I should be clear that, as long as human nature is what it is, of course you will have no problem finding examples of people who attempt to enforce the law on their side of a debate in a way that threatens speech rights, and of people who commit crimes against those they dislike. That will be true of the pro-gay-rights crowd and of the opponents of gay rights. But the plural of anecdote, as the saying goes, is not data. I abhor the murder of Mary Stachowicz, just as I'm sure you oppose the murder of Matthew Shepard. The absolute number of murders based on either homosexuality or opposition to gay rights or homosexuality is thankfully low in this country. But I continue to point out that as a matter of demonstrable numbers, the relative incidence of violent crimes against gays and lesbians vastly outpaces the incidence of violent crimes based on one's opposition to homosexuality. I should think this is a competition that neither side wishes to win. My point is simply that you have no real warrant for pointing to this or any other incidents as a serious indication that gays and lesbians as a group ultimately threaten a regime of physical violence against their opponents.

My broader point, I say again, is not to urge you to change your underlying policy views. It's to encourage warranted and consistent views. You end up saying, in effect, that gays and lesbians as a group must be lying to you in order to lull you into complacency. That is not a warranted view, especially in light of the many gay supporters of civil liberties, many of whom condemn the use of the law to silence religious or other opponents of gay rights. To ignore this evidence is to come close to saying that you are going to make a broad assumption about every individual member of a group regardless of the whole of the evidence and regardless of apparent differences within the group. I would find that an unfortunate thing to do with respect to any group.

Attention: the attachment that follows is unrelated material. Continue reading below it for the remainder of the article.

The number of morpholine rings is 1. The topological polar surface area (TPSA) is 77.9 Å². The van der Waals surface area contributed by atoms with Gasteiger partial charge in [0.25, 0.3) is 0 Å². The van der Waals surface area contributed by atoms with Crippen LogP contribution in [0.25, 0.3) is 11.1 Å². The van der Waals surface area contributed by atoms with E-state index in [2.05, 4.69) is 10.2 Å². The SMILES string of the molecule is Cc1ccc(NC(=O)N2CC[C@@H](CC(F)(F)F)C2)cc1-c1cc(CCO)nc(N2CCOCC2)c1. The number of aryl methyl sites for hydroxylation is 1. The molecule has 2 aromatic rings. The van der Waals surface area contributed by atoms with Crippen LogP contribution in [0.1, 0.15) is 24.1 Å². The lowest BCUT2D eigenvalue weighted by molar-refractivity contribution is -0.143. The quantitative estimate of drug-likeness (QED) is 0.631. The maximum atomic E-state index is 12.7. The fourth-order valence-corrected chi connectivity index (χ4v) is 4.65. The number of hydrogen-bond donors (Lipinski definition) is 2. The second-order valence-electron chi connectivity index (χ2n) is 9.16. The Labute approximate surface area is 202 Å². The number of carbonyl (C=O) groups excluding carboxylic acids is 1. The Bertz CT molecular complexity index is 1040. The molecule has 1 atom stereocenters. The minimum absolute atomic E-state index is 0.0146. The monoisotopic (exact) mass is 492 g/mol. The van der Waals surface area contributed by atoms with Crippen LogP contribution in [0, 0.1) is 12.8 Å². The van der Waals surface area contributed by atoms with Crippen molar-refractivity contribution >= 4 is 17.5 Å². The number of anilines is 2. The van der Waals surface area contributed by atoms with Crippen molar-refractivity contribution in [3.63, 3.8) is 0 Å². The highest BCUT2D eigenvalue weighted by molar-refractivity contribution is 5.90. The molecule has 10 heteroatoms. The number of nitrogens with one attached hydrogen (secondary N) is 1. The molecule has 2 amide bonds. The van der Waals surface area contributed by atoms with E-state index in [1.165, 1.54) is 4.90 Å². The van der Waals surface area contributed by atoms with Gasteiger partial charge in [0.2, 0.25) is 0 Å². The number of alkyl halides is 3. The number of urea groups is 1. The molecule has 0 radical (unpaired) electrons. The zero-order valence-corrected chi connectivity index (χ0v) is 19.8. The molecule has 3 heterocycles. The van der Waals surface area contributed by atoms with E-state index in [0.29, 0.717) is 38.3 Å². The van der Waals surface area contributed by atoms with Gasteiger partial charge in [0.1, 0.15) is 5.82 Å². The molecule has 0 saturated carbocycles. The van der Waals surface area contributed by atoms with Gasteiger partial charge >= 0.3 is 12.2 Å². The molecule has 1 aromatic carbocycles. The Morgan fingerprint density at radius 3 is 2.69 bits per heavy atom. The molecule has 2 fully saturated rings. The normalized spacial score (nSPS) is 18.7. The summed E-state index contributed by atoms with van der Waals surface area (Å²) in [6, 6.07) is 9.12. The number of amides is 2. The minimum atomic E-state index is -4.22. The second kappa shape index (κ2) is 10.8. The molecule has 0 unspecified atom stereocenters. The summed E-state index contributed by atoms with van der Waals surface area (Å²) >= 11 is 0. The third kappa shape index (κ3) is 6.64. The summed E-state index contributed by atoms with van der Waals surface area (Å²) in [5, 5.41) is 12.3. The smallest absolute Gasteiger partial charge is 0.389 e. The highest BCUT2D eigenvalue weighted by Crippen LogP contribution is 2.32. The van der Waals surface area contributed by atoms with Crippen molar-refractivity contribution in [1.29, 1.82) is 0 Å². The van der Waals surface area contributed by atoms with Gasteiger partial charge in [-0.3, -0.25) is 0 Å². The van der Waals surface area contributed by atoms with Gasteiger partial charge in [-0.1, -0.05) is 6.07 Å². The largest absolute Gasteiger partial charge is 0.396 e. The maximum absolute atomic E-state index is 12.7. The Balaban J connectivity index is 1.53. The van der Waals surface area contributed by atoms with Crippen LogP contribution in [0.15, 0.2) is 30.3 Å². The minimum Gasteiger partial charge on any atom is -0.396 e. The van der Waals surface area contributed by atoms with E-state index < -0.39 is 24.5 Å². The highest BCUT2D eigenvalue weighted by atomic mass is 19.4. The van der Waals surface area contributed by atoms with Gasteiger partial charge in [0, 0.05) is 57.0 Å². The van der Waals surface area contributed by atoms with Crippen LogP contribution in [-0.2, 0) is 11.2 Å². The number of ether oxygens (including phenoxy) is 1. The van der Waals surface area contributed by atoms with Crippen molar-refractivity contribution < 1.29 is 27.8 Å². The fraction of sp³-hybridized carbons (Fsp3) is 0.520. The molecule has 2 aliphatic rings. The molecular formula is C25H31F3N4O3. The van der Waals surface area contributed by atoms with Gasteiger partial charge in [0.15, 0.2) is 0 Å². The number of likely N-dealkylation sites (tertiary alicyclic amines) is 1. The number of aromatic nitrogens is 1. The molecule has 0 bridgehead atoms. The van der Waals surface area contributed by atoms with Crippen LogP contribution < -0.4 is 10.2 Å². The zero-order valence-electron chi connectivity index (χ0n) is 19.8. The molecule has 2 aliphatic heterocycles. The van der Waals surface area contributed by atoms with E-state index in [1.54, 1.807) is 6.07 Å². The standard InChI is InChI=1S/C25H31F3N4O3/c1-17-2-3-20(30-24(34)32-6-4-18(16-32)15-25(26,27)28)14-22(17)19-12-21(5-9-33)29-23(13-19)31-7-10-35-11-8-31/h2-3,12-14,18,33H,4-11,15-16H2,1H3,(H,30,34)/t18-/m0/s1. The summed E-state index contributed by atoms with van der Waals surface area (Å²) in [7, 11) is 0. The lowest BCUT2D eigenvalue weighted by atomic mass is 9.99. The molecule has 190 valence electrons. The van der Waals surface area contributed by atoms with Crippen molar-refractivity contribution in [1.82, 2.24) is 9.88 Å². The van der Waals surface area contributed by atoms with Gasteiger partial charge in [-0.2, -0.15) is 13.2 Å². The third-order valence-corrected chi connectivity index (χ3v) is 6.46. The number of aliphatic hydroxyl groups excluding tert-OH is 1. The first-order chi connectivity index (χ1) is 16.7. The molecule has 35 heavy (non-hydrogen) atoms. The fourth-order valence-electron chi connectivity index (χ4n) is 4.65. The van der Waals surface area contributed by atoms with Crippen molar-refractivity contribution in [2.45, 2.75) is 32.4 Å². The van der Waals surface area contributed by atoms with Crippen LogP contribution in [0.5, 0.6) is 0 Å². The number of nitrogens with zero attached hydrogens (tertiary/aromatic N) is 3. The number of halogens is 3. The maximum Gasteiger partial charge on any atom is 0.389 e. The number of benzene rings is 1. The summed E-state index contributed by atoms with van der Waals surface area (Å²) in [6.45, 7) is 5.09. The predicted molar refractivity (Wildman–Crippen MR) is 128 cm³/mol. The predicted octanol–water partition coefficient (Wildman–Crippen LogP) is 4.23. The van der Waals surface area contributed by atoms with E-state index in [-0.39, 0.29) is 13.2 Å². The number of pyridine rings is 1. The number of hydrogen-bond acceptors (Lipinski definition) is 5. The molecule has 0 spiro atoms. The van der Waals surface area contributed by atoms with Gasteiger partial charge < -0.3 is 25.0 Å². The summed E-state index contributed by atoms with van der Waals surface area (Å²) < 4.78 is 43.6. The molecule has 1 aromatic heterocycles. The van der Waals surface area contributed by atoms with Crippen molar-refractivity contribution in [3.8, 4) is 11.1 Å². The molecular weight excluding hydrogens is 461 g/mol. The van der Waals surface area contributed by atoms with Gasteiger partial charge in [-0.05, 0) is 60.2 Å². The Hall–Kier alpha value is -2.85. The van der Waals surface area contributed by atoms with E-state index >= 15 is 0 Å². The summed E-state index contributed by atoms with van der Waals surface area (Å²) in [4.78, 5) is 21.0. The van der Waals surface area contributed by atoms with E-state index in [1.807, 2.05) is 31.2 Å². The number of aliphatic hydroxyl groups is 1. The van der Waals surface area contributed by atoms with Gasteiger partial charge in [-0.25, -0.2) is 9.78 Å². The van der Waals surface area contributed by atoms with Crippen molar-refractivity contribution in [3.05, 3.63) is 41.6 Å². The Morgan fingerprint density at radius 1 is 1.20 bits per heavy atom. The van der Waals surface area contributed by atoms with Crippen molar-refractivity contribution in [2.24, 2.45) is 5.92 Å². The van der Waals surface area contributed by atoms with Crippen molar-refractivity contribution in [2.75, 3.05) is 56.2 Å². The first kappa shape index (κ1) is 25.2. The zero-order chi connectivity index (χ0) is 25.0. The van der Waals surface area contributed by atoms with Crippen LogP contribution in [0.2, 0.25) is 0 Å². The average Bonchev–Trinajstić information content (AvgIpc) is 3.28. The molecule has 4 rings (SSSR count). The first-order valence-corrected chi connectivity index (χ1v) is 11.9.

Of course, you could simply argue that where civil liberties are concerned, the best thing to do is to adopt a general strategy of distrust of others, regardless of group identity. That's fine as far as it goes, but I should think that you would then want to be consistent in that position. The history of, say, suppression of pro-Catholic speech by Protestants in this country, or suppression of offensive but non-dangerous political speech by patriots, or suppression of pro-civil-rights speech by Southern politicians, is much vaster than that of suppression of speech by gay rights activists or governments. So perhaps you might consistently conclude that all Protestants, Southerners, and patriots should be treated with presumptive distrust by lovers of free speech, and that those within those groups who say they think differently should be treated as if they are lying. Many would find that position unpalatable, but it is possible that taking that view would lend greater integrity and coherence to your overall position.

Sorry for taking up so much space, Rob. It's your blog, not mine, and I'm not trying to run some campaign against Fr. J. Hopefully he does not feel I have been unfair or uncivil toward him. He is a frequent poster here, and I have taken such pains because I think he is worth engaging with in a civil but detailed way -- not on his position on gay rights, but on the atmospherics that surround his position -- although I suspect I've said all I have to say.

Posted by: Paul Horwitz | Sep 3, 2011 5:08:48 PM